If you have to go to your computer, sit down, log in, you’ll have more energy for real things while you’re not sitting in front of your computer. I mean, why would anyone read emails on a phone when they could use a real computer?

    So it does not make a lot of sense to keep your smartphone at home. Do you even need a phone? I think that’s the wrong question. Yes, a phone is a very useful tool. Got lost, don’t know your way? Call someone. But do you really need a “smart” phone?

    I still think yes, many “need” their smart phone. Not to be notified of pointless tweets, obviously. But to use a messenger to call and text friends for free because, well, it’s free. Right, you might have a flatrate for calls and texts but then you want to take pictures and even though you could probably buy a regular camera, you wouldn’t use it that often because it’s an extra thing in your pocket, the battery is always dead and so on. Or navigation: Many people use the maps app to get from point a to point b and unfortunately, it’s not just free, it’s usually better than offline navigation devices (I have driven on roads that the offline gps claimed didn’t exist).

    So my point is, if you want to use any of those features, you can’t replace your smart phone with a dumb phone. But rather than sticking with the device that sends your location to Google/Apple/NSA all the time, think about a middle ground.

    For example, have you heard of something called eOS, a phone operating system that claims to be completely detached from Google? I don’t know how good they are so this is not an endorsement but they sell phones with eOS on esolutions dot shop (again, at your own risk).

    • Duck says:

      “..: Disable WiFi on your laptop…”

      🙂 BEST idea ever… wifi was soooo cool when I first got it but now I hate how easy it lets me distract myself.

      I took the actual wireless device physically OUT of my laptop (its a clunker…) so I need to unpack and plug an actual USB dongle in if I want to get online without Ethernet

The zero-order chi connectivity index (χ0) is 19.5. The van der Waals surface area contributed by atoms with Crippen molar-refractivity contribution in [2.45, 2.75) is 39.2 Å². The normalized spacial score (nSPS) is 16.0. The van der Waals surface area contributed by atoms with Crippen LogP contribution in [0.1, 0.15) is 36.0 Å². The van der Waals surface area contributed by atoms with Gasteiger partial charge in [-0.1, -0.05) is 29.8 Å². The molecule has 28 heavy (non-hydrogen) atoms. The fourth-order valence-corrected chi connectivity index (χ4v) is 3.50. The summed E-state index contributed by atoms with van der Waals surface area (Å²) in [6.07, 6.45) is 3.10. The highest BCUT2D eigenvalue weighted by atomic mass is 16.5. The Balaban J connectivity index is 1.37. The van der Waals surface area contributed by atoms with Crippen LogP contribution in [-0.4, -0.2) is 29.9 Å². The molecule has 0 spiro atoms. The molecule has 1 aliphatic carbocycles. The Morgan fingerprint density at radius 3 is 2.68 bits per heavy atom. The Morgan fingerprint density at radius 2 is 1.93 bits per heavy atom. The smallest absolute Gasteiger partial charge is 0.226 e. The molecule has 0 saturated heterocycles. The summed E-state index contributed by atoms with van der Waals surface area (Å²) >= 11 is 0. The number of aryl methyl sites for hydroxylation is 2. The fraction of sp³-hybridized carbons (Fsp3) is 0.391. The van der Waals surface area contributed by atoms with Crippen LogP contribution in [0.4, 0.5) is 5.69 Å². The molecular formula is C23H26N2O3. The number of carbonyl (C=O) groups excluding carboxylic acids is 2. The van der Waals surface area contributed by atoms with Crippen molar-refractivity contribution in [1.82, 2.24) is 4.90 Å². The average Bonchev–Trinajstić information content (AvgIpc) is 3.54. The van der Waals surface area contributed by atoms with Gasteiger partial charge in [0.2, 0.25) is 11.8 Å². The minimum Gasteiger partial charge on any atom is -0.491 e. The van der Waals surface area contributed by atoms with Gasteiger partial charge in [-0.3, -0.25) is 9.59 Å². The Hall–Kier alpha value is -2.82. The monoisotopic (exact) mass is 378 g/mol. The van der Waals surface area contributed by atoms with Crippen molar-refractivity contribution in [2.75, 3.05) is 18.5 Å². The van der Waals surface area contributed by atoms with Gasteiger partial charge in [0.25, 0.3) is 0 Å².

20. mkey says:

    There are quite a lot of options for tuning out (or at least winding down) out there and while many are getting in deeper and deeper, there is a growing sentiment that is pushing against the always connected human experience reducing way of life. I think James’ guest made a good point about the emotional payload one will face when getting cut from whatever is numbing his human experience. It could be various applications, games or some intense crap going on at work. The importance of this fatigued feeling can not be overstated.

    There’s a good podcast by Jocko Willink (don’t have the URL handy) where he was discussing spheres of reality, making a point about how some of these layer can be very involving and extremely captivating while being completely irrelevant outside of their are of influence. Like getting out of the office after going through an ordeal at work that was draining your energy and mind and seeing people walking by in a sunny weather. The sunny weather is the common reality almost noone is paying attention to, while the very important stuff left back at the office is something you would have a very hard time selling as such to your friends and family.

  21. mkey says:

    RFK Jr. kicked off Instagram for vaccine misinformation